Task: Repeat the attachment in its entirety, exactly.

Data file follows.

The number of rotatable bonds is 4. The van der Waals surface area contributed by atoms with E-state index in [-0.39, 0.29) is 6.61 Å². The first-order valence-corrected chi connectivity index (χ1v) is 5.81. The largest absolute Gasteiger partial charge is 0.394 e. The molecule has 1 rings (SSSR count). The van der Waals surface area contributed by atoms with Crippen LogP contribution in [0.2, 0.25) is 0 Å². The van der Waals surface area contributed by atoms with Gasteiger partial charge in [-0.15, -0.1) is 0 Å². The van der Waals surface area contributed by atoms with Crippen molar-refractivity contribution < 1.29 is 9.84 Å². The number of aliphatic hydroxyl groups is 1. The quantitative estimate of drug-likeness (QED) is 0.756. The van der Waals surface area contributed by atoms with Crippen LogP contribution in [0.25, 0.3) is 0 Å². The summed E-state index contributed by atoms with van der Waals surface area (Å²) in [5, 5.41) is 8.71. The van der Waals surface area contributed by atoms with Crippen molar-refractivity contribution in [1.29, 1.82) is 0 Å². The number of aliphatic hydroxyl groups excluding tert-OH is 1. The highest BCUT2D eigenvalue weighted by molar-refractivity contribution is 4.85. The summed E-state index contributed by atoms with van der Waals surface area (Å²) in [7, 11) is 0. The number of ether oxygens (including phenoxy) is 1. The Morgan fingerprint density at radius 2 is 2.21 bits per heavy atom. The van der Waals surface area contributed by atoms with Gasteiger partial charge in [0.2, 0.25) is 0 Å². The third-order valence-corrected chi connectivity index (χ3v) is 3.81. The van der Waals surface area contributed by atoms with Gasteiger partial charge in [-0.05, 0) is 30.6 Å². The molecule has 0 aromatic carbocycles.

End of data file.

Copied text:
The number of rotatable bonds is 4. The van der Waals surface area contributed by atoms with E-state index in [-0.39, 0.29) is 6.61 Å². The first-order valence-corrected chi connectivity index (χ1v) is 5.81. The largest absolute Gasteiger partial charge is 0.394 e. The molecule has 1 rings (SSSR count). The van der Waals surface area contributed by atoms with Crippen LogP contribution in [0.2, 0.25) is 0 Å². The van der Waals surface area contributed by atoms with Gasteiger partial charge in [-0.15, -0.1) is 0 Å². The van der Waals surface area contributed by atoms with Crippen molar-refractivity contribution < 1.29 is 9.84 Å². The number of aliphatic hydroxyl groups is 1. The quantitative estimate of drug-likeness (QED) is 0.756. The van der Waals surface area contributed by atoms with Crippen LogP contribution in [0.25, 0.3) is 0 Å². The summed E-state index contributed by atoms with van der Waals surface area (Å²) in [5, 5.41) is 8.71. The van der Waals surface area contributed by atoms with Crippen molar-refractivity contribution in [1.29, 1.82) is 0 Å². The number of aliphatic hydroxyl groups excluding tert-OH is 1. The highest BCUT2D eigenvalue weighted by molar-refractivity contribution is 4.85. The summed E-state index contributed by atoms with van der Waals surface area (Å²) in [7, 11) is 0. The number of ether oxygens (including phenoxy) is 1. The Morgan fingerprint density at radius 2 is 2.21 bits per heavy atom. The van der Waals surface area contributed by atoms with Gasteiger partial charge in [0.2, 0.25) is 0 Å². The third-order valence-corrected chi connectivity index (χ3v) is 3.81. The van der Waals surface area contributed by atoms with Gasteiger partial charge in [-0.05, 0) is 30.6 Å². The molecule has 0 aromatic carbocycles.